Yom Kippur (Day of Atonement)

(prepared for “Torah Foundations of our Faith” on Hebrew Nation Radio) [1]

yom kippurYom Kippur (Day of Atonement) is the traditional anniversary of Moshe appealing to HaShem for the forgiveness of Israel after the Golden Calf debacle. It is the one day a year that the sins of the nation (in a pre-Yeshua world) can be brought to HaShem by the High Priest for mass repentance and blanket forgiveness. It abrogates the sins of the past year.

I think it is interesting that the root of the word “kippur” (atonement) is first found in Scripture in the Flood account.  When the ark is coated with pitch both inside and out, that word pitch is kafor, and it comes from the same khaf-pey-resh root at the Kippur in Yom Kippur.   In both contexts, it refers to something that holds back G-d’s judgment from His people… whether in the form of the waters in the Noachian Deluge, or in the form of punishment for sin in the instance of Yom Kippur. [2]

Interestingly, “Nuchama,” in the Aramaic of the Peshitta, is used for the Resurrection. “Noach,” pronounced “Nuch” in Aramaic, thus corresponds to the meaning “resurrected,” i.e. the ultimate reward of faith in Yeshua.


cohen hagadol yom kippurThe High Priest did not wear his usual priestly vestments into the Holy of Holies. It has been suggested that the gold on the usual garment might remind HaShem of the golden calf incident  – not the thought we want to have between us and HaShem when seeking His forgiveness! The special Yom Kippur garment is white – representing purity. Just as Moshe ascended the Mount alone to ask HaShem’s forgiveness for Israel after the golden calf, so also the High Priest enters the Holy of Holies alone when HE seeks HaShem’s forgiveness for whatever sins Israel has committed since the previous year’s Yom Kippur. It is taught that Yom Kippur was the date of Moshe’s appeal to HaShem, and that is why Israel was given a special Divine audience on that particular day each year.

For one week prior to Yom Kippur, the High Priest must be sequestered from his family (just as a groom is sequestered from his bride for a full week before a Jewish wedding). He then had to immerse himself in ritual baptism before entering the Temple and wash his hands and feet an additional five times before entering the Temple to ensure his purity. There were five times this process would take place throughout the day – before each encounter with HaShem. This is because encountering HaShem would remind the priest of his failure to live completely holy, and he would re-immerse himself again in order to wash off any contaminating thought that may have entered his mind, making him unworthy of approaching his holy G-d.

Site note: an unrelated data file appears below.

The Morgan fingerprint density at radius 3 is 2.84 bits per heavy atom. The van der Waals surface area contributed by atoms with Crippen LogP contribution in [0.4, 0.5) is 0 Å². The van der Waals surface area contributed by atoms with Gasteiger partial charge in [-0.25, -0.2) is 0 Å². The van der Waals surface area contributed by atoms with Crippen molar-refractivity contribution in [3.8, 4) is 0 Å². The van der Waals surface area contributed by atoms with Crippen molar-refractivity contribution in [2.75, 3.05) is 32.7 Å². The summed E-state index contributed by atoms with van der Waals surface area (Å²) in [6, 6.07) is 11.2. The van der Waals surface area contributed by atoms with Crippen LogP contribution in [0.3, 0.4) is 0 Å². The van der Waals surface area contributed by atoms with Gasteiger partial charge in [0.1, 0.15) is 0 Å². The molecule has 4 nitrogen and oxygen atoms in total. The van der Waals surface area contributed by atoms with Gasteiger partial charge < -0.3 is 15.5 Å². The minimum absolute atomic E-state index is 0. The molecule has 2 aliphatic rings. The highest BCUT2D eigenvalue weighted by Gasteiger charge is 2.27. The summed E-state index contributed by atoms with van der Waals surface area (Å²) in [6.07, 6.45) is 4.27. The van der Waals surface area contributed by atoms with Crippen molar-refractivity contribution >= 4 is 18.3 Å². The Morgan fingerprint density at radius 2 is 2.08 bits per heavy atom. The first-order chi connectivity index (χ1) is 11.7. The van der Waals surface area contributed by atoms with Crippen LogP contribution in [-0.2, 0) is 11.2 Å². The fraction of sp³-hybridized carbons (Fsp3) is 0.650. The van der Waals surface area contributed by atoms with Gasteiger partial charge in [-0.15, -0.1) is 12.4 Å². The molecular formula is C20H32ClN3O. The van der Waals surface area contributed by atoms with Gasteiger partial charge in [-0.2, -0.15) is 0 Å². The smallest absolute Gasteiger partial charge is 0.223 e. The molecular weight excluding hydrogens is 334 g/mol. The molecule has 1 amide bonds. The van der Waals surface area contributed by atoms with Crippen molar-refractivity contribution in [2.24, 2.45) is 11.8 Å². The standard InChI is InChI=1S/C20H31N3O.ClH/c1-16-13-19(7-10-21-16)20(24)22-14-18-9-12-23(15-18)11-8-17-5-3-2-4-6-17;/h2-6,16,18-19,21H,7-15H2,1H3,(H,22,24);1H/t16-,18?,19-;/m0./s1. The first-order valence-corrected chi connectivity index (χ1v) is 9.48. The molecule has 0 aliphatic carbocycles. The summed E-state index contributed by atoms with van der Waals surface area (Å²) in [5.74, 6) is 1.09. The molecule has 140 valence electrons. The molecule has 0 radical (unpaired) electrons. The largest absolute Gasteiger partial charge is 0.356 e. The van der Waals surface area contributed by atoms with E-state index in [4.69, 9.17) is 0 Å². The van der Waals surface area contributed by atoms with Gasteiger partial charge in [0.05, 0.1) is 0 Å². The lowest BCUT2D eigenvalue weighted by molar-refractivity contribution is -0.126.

The High Priest makes a sin offering (qorban chattat) of a flawless bull and confess his own sins and those of his household, and the sins of the rest of the priests. The bull must be his own, not purchased with “public funds.” After atoning for the priesthood’s sins, he can then offer a goat as a sacrifice for the sins of the nation.

He also symbolically lays the sins of the nation on the azazel goat – a second goat which is released into the desert to carry off the sins of the people. Some less reliable translations mistranslate this “scapegoat,” but it is not wrongly blamed for sin, as that translation would imply; it is an innocent animal which is given the honor of carrying off the sins of others. There is never any question that the goat is innocent; that is known by all. Animals do not have free will, and thus cannot be guilty of sin.

Note that the original command was NOT to send it over a cliff or in any other way to cause its death (as was the later practice); it was to be released into the desert alive (Leviticus 16:10). The rabbis of the Maccabbean era (about 186 BCE) wondered what would happen if the azazel wandered back into the camp, and so they ordered that it be run off a cliff – in violation of the instruction given by HaShem in the Torah.

A brief excursus on the term azazel would be appropriate here, as it has been interpreted in a variety of ways.  So, let’s venture down that path.  There are goat-demons mentioned in Torah (Wayyiqra 17:7)… which leads to an interpretation, bolstered by Enochian sci-fi, that the azazel is a goat-demon, like a sartyr of Greek mythology. It is important to bear in mind that the books of Enoch were never Scripture — not for the Jews and not the Gentile councils.  They represented the popular fiction of the day… like “Left Behind” or “Narnia.” This is the favorite reading of the SDA cult and the heretic Origen (“Contra Celsum,” vi. 43).  But, it is a fanciful reading and finds itself at disharmony with the p’shat (plain) reading of the Biblical witness.

The “antetype of Messiah” reading is popular in some circles as well.  This understanding is not found in any pre-Chrisitan commentaries, not showing up until Cyril of Alexandria, an Egyptian “church father.”  An early witness for this reading comes from the Coptic (Egyptian) text of the Disciple’s Prayer, ca. late 3rd or early 4th Century CE, when it makes its way into a Bible translation.  The Coptic reads, in some manuscripts, “kannenobe non evol” — which translates literally, “and carry our sins far away from us” — a deliberate wording intended to echo the azazel goat image of Yom Kippur.